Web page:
Pickets vs Police

The main downside to the strike was the breakdown between communities and law and order. 

Arthur Scargill resurrected his idea of so-called ‘flying pickets’ – striking miners sent to specific plants, usually to prevent the transportation of coal. Miners swapped a full-time job down the pit for full-time picketing, trying to discourage others from working.

Silverwood picket line (c) Bruce Wilson

Police manning was at an unprecedented level with 1.5 million deployments from 43 forces. If they could stop the pickets coming in, they’d stop the problem.

The police were there to do a job, working to protect the rights of both striking and working miners. But striking miners became indignant at being dubbed troublemakers and lost respect for the police for their behaviour on the picket lines. Their approach was Orwellian, physically breaking picket lines up and being overzealous in their reaction.

It was a game of cat and mouse. Police roadblocks prevented crowds of picketers from congregating at one place. A tactic to avoid a breach of peace. But one that was like a red rag to a bull.

Police at Creswell (c) Bruce Wilson

“The police became the enemy,” says Bruce Wilson, a former miner from Silverwood Colliery. “In our minds, it was a free country so who were they to tell us where we could and couldn’t go? I had my grandad’s war medals after he fought for our freedom. We became wise to their tactics but got battle fatigue as the strike went on, just hoping to get home safe each night.”

Yorkshire’s striking miners were often concentrated on infiltrating Nottinghamshire, the two counties having opposing views of the strike. In Yorkshire, 97 percent of the 56,000 workforce were still on strike at the end of the 1984, numbers boosted by the militant South Yorkshire miners. In Nottinghamshire, it was just 20 percent of the 30,000 workforce.

In the first six months of the strike, over 164,000 pickets were turned away in Nottinghamshire.

Police at Harworth colliery (c) Bruce Wilson

Flying picketers like Bruce had to use ingenuity and determination to get past the roadblocks. They spent hours planning routes, using country lanes, disused railways lines, farm tracks – wherever you could get a car down, they tried it.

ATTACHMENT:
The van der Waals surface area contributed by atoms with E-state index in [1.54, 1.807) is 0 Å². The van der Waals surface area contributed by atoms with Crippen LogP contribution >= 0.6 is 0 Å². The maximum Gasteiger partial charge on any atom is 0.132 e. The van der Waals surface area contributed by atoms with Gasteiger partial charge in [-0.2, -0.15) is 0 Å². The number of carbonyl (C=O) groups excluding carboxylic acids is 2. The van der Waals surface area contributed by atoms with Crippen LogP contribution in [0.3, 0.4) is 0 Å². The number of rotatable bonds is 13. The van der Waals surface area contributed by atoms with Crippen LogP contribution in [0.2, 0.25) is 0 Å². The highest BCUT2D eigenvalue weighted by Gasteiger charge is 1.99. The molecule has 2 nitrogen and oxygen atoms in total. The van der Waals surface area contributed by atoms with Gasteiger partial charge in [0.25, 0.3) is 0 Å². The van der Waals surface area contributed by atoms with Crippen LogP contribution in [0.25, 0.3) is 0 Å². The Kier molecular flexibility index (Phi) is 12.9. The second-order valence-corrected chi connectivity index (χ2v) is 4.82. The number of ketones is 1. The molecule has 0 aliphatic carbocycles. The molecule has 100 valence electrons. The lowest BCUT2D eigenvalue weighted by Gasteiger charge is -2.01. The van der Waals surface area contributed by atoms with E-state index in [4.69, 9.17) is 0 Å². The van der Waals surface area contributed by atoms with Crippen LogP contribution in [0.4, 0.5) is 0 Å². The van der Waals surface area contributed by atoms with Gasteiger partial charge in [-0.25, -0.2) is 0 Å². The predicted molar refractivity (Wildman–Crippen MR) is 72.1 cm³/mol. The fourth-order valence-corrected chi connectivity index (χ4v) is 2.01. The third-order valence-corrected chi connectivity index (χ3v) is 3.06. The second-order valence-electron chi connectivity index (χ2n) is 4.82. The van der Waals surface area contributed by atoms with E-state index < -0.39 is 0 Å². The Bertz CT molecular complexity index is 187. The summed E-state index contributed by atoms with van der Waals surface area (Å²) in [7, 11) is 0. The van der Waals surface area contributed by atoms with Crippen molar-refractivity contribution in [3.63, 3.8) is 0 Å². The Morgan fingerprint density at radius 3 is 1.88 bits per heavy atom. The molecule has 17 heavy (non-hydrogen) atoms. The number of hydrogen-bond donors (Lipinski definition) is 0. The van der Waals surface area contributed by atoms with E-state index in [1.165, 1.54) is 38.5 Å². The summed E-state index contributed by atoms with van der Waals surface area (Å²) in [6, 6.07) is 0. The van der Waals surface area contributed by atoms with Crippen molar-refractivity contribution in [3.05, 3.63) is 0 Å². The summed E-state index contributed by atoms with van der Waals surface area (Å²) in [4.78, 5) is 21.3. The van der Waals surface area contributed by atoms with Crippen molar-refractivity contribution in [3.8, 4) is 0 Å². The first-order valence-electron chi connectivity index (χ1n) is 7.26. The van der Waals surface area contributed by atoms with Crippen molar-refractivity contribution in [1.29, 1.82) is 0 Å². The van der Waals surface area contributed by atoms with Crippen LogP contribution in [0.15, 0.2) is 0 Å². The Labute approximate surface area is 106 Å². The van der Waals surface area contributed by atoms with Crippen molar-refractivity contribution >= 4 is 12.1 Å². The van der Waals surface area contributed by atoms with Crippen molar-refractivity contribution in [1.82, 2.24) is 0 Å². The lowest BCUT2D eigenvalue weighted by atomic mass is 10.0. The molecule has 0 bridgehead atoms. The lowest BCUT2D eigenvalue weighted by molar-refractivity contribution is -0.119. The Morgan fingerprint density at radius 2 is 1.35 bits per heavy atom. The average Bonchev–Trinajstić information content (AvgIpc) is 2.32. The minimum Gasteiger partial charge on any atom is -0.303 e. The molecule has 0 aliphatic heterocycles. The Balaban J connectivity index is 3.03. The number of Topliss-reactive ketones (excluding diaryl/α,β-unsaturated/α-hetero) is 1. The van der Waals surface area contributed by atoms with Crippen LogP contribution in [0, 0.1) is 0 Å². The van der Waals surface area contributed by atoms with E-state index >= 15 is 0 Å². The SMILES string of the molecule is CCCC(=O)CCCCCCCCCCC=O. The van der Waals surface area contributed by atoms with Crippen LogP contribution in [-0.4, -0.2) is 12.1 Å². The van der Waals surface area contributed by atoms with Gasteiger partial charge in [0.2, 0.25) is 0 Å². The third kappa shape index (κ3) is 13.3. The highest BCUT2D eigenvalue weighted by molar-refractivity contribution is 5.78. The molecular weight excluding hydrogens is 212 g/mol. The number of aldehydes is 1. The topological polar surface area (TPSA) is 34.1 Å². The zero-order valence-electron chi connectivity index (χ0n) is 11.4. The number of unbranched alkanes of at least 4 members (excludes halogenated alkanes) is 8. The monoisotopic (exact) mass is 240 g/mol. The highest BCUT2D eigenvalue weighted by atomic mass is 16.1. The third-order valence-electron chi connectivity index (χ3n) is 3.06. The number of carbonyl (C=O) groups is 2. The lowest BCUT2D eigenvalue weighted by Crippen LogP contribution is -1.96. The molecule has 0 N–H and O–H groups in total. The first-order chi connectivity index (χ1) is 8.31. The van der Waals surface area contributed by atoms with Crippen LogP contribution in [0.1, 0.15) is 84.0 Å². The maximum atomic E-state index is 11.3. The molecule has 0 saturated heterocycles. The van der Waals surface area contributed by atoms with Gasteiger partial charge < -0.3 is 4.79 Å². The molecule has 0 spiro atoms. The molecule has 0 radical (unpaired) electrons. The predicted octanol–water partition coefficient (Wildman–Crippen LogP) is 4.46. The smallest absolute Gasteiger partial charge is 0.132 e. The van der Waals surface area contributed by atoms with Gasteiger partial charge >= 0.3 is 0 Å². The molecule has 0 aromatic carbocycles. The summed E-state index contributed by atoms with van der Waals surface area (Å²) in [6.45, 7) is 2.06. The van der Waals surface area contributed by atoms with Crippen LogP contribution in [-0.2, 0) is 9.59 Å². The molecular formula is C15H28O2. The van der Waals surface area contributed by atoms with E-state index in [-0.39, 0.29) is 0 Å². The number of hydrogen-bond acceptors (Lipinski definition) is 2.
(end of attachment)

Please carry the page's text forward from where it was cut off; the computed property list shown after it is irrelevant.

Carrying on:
Sometimes it worked, other times they hit a wall of police and found themselves on their way back to South Yorkshire.

But they were never deterred. Striking miners got paid £1 a day for picketing, and the driver got fuel. If you were a single lad, you relied on that picket money – it was all you had in the world.

“My dad had a Jag with a private reg plate so the police never thought he was a picket. But there were times when we were picketing in Nottingham and cars that parked in front of pit houses by the railway lines got smashed up by the police. They looked at our tax discs and knew we were from Yorkshire. There was funding available from the NUM to keep cars on the roads but we spent a lot of money fixing cars up with second-hand parts we found at scrap yards,” says Chris Kitchen.

Yorkshire pickets at Selby toll bridge July 1984 (c) Bruce Wilson

As time went on, picket lines got weaker and frustrations got stronger. The fabric of society was starting to tear. Thousands of miners were arrested, fined, imprisoned or sacked, some never to work again.

Tragically, two miners were killed while striking. Davy Jones was a Yorkshire miner killed a week into the strike when he was hit by a brick while picketing at Ollerton in Nottinghamshire. Joe Green was killed in June, a few days before the Battle of Orgreave, after he was mown down by a lorry while picketing Ferrybridge power station in Yorkshire.

As more miners went back to work towards the end of the year, tensions were at an all-time high. Miners were pitted against each other, both sides fighting for what they believed to be right.

At Silverwood and Harworth (c) Bruce Wilson

Brenda Boyle remembers being threatened with arrest if she shouted at a neighbour who had returned to work.

“Police were on the street protecting him. The street was lined with women and were told not to shout at him or we’d be locked up. Someone painted ‘scab’ on his house and he blamed me. I told him I wouldn’t ever paint it on his house, I’d have painted it on his face.”

Brenda perhaps felt strongly than most about what miners were being put through. She says her four sons all experienced multiple beatings from police, but were tarred as hooligans by the rest of the community.

“You don’t forget it. It was horrible when it was happening. I used to get on the bus that came from Ravenfield and these other women would be saying ‘that’s her with them kids who’ve been fighting bobbies.’ My anger couldn’t put up with that, so I told them in no uncertain terms to get their facts straight. The bus driver pulled up and threatened to kick the other women off.”